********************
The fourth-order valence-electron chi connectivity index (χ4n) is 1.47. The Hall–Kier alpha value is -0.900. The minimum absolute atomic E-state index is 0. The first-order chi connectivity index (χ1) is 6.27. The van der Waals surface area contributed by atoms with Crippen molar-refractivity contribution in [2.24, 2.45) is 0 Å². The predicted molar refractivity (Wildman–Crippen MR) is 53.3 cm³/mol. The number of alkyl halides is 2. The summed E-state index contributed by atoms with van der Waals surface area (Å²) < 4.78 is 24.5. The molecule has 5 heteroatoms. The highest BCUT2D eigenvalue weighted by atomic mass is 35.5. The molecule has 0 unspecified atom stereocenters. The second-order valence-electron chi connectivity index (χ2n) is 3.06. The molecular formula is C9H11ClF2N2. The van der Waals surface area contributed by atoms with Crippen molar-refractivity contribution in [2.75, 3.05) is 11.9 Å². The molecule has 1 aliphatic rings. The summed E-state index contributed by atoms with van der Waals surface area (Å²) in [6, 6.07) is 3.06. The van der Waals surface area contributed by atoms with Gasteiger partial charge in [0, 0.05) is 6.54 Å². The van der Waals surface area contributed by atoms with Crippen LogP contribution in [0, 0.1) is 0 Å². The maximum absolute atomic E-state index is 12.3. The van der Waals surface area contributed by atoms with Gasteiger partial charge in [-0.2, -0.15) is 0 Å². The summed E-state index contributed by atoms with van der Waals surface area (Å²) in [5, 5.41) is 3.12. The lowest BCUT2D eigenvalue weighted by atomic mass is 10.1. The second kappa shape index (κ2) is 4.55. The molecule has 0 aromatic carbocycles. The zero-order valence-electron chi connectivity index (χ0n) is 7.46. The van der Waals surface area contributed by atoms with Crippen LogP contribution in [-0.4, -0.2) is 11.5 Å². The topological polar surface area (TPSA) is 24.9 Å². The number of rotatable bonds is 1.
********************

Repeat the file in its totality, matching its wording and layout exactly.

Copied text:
The fourth-order valence-electron chi connectivity index (χ4n) is 1.47. The Hall–Kier alpha value is -0.900. The minimum absolute atomic E-state index is 0. The first-order chi connectivity index (χ1) is 6.27. The van der Waals surface area contributed by atoms with Crippen molar-refractivity contribution in [2.24, 2.45) is 0 Å². The predicted molar refractivity (Wildman–Crippen MR) is 53.3 cm³/mol. The number of alkyl halides is 2. The summed E-state index contributed by atoms with van der Waals surface area (Å²) < 4.78 is 24.5. The molecule has 5 heteroatoms. The highest BCUT2D eigenvalue weighted by atomic mass is 35.5. The molecule has 0 unspecified atom stereocenters. The second-order valence-electron chi connectivity index (χ2n) is 3.06. The molecular formula is C9H11ClF2N2. The van der Waals surface area contributed by atoms with Crippen molar-refractivity contribution in [2.75, 3.05) is 11.9 Å². The molecule has 1 aliphatic rings. The summed E-state index contributed by atoms with van der Waals surface area (Å²) in [6, 6.07) is 3.06. The van der Waals surface area contributed by atoms with Gasteiger partial charge in [0, 0.05) is 6.54 Å². The van der Waals surface area contributed by atoms with Crippen LogP contribution in [0, 0.1) is 0 Å². The maximum absolute atomic E-state index is 12.3. The van der Waals surface area contributed by atoms with Gasteiger partial charge in [-0.2, -0.15) is 0 Å². The summed E-state index contributed by atoms with van der Waals surface area (Å²) in [5, 5.41) is 3.12. The lowest BCUT2D eigenvalue weighted by atomic mass is 10.1. The second kappa shape index (κ2) is 4.55. The molecule has 0 aromatic carbocycles. The zero-order valence-electron chi connectivity index (χ0n) is 7.46. The van der Waals surface area contributed by atoms with Crippen LogP contribution in [-0.4, -0.2) is 11.5 Å². The topological polar surface area (TPSA) is 24.9 Å². The number of rotatable bonds is 1.